paperkey // ? feature request
Robert J. Hansen
rjh at sixdemonbag.org
Tue Feb 10 22:44:01 CET 2009
vedaal at hush.com wrote:
> the situation i was describing is something like this:
Right. This is a use case for symmetric crypto.
>  'very-important-secret' encrypted in ascii armored form to
> unpublished public key using throw-keyid option
So only someone with the private key can decrypt it. Okay. How do you
communicate the private key with your intended recipients? And how is
communicating the private key with your intended recipients different
from the key distribution problem when using symmetric crypto?
>  above mentioned message posted anonymously to newsgroup like
> from internet cafe,
> (pre-paid in cash, using new usb drive with nothing else on it)
USB tokens have GUIDs, Globally Unique Identifiers. Computers keep
track of what GUIDs they've seen. If the secret police get access to
the PC, then they know "ah, someone used GnuPG on a USB token, with a
GUID of...", etc. That USB token can now be connected to you.
Okay, so the obvious tactic is to dispose of it. But how? Losing
and/or destroying things reliably is pretty hard. If you lose track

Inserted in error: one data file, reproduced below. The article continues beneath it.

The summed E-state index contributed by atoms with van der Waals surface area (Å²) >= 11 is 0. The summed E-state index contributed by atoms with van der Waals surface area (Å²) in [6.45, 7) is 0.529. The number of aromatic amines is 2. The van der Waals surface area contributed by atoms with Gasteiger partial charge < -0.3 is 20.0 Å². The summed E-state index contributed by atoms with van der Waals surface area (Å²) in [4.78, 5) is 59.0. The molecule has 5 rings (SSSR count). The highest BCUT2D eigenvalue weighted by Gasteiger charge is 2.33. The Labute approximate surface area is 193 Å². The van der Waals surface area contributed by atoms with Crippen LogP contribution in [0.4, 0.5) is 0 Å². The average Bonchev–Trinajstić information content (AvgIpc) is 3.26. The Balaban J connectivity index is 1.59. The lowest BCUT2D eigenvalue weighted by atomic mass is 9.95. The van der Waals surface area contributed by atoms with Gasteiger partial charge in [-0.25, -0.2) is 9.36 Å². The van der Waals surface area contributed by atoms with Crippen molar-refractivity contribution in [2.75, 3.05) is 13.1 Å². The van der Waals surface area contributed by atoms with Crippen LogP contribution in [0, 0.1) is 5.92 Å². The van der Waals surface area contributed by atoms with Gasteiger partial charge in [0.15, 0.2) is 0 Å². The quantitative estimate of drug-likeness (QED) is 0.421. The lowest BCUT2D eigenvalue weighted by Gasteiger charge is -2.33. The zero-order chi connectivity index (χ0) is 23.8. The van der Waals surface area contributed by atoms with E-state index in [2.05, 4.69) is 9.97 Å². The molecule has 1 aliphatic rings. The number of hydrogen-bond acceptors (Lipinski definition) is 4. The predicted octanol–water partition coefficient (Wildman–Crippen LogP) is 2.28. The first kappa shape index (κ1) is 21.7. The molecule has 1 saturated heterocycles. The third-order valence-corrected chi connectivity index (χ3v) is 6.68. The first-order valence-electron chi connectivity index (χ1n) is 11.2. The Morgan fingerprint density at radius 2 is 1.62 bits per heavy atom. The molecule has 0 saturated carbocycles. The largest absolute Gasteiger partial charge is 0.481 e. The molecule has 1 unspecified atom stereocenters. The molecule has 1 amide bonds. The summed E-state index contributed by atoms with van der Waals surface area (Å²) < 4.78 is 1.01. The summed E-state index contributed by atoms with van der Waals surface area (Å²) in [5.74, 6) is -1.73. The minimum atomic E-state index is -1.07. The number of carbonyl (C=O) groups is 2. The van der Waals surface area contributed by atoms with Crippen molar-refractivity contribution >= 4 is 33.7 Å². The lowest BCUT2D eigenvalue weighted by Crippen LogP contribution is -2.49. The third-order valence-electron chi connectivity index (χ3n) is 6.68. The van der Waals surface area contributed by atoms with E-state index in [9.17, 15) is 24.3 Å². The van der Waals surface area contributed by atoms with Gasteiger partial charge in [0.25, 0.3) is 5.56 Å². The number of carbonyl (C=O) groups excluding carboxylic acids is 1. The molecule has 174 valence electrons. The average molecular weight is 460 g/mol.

of your car keys for thirty seconds you'll spend a week finding them; if
you flush a USB token down the toilet a plumber will be called out five
minutes later to find out what's causing the clog. Call it the spy's
version of Murphy's Law.
Digital forensics is the field which concerns itself with pulling
information you didn't believe existed out of places you didn't believe
it could be found. Digital forensicists run the gamut from rank
amateurs to hardcore professionals who can recover a CD-R that's been
put through a crosscut shredder.
DF is interesting stuff. If you're serious about wanting to come up
with effective spy-versus-spy techniques, then I'd strongly recommend
reading up on DF. The more you know about the capabilities of the
people who are trying to recover your secrets, the more you'll know
about how to make life difficult on them.
 I was recently told of a case where a mobster swallowed a micro-SD
card. The mobster thought the stomach acids would destroy it. The
authorities held onto him a few days, extracted the evidence when it
made its appearance, and discovered it worked just fine.
 I had sushi with a colleague of the guy who recovered the crosscut
CD-R. They gave that task to him person specifically because of his
severe OCD. The guy later said it was the happiest month he'd ever
worked: he was allowed to indulge his OCD for 16 hours a day and
everybody left him alone.
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